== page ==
(Weekly Organ of the Communist Party of India (Marxist)
August 01, 2010
in Action: The Case of BP's Oil Spill
ON April 22, ironically being observed world over as
Earth Day, the Deepwater Horizon rig drilling in Gulf of Mexico, blew
killing 11 workers and creating one of the worst oil spills in history.
well being drilled off the coast of Louisiana was owned by British
(BP). The well which has been temporarily capped now, spilled an
million barrels or an equivalent of one Exxon Valdez every 3-5 days.
Valdez was the tanker, which had sunk off the Alaskan coast in 1989 and
as the benchmark on oil spills in the oceans. The only other oil spill
seas that is bigger than Deepwater was the one in Persian Gulf during
The record of Big Oil on spills have been dismal
But disaster is what Big Oil lives with, not because
it has to but because it always puts profits before safety and people.
Deepwater rig blow out, BP was paying a half million per day for the
wanted to move it to another location quickly to save this money. They
against the recommendations of their own engineers and their
this hurry. Check this saving half a million per day against the
was making in the last quarter alone, it made more than $6.1 billion
The record of Big Oil is matched by that of the
governments. In the US, despite known danger of oil spills, there was
no regulatory oversight in deep sea drilling. The companies were
regulate themselves, very much in the mode of the press in India. The
not very different from paid news being served up as real news. The oil
companies routinely run equipment to failure giving preventive
all other such practices the go-by. From Alaska to Nigeria, from BP to
the results are there for all to see.
Not only was all oversight left to the oil companies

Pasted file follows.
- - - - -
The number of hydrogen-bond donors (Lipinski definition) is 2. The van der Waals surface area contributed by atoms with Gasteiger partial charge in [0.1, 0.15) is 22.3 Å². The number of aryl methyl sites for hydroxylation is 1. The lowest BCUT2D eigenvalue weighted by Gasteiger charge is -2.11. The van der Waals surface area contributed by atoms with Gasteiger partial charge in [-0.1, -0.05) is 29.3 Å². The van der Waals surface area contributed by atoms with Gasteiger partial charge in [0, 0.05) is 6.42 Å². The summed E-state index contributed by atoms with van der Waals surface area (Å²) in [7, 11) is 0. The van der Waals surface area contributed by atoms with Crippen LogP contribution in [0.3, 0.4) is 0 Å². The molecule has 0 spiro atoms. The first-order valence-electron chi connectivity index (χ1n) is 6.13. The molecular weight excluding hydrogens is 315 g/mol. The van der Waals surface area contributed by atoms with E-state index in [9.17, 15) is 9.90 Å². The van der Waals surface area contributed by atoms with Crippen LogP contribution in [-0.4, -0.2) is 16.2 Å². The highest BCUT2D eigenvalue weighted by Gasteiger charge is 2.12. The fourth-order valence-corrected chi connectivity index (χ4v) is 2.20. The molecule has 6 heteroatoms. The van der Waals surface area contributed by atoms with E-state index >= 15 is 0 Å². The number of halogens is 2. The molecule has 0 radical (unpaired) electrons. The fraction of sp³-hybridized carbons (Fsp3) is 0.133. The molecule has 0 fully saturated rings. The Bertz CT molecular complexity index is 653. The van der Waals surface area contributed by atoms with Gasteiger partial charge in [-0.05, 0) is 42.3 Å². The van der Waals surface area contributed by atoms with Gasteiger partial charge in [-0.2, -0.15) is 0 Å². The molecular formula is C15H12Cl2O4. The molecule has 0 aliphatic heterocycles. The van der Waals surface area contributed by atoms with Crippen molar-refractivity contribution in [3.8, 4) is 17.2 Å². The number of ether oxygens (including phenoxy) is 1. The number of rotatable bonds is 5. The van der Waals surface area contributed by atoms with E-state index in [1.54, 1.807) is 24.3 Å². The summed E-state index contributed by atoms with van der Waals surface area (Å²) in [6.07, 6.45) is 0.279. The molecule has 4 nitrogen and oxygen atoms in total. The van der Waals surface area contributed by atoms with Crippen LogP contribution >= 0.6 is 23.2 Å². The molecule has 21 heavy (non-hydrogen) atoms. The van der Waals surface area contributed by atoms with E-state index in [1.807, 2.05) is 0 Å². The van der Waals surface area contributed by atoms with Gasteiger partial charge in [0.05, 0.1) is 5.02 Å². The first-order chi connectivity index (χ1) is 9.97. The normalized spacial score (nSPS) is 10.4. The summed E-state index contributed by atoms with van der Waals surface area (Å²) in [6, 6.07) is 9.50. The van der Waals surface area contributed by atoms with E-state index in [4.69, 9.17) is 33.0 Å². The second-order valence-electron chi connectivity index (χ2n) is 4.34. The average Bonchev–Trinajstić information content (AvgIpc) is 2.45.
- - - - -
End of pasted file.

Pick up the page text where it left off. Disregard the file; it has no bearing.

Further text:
themselves, even the liability from any accident capped under the Bush
was capped to only 75 million dollars from any off-shore drilling.
this figure to the amount that companies such as BP are making more
billion dollars in profits for the international oil majors.
is on par with what the Indian government is now proposing for nuclear
operators for a plant costing billions, the liability cap for the
will only be 110 million dollars. This is what capitalism has always
about privatising huge profits, while people pay with their lives or
livelihood for accidents. And in this, governments big or small are
gloves with private capital.
Turning to the Deepwater Horizon well spill, one of
the key issues today is that the era of easy oil is over, at least for
oil majors. Companies such as BP, Shell, Texaco, Aramco, etc., are no
able to access easily oil resources. Most of the West Asian oil fields
owned by state owned companies and they are facing competition from
Tough oil comes at a price it is far more
challenging a task to drill for oil one to two kilometres under water
further 5-10 kilometres in the mud and sediment of the ocean floor. The
pressures are enormous a column of water and sediment of 6 -10
easily crush equipment and buckle steel plates. The temperatures at
the ocean is near freezing, while deep under the ocean floor, the
are as high as 250 degrees centigrade. Most of the oil at these
are in gaseous form and that is one of the problems. They can shoot up
giant methane bubble as happened in Deepwater or become a solid mass
encounters the cold temperatures of the ocean. Either way, the problems
going deep under the sea has major technological problems.
The problems are further compounded by the fact that
no vehicle carrying human beings can operate at these pressures: we
implode. Every bit of the work is done remotely using robots or
controlled equipment. On top of this is
the rig, costing more than half a billion and as large as the Titanic.
always manoeuvre to stay stationary over the spot which is being
despite typhoons and hurricanes. This is one hugely complex system, for
every part must work for disasters not to happen. It is not a system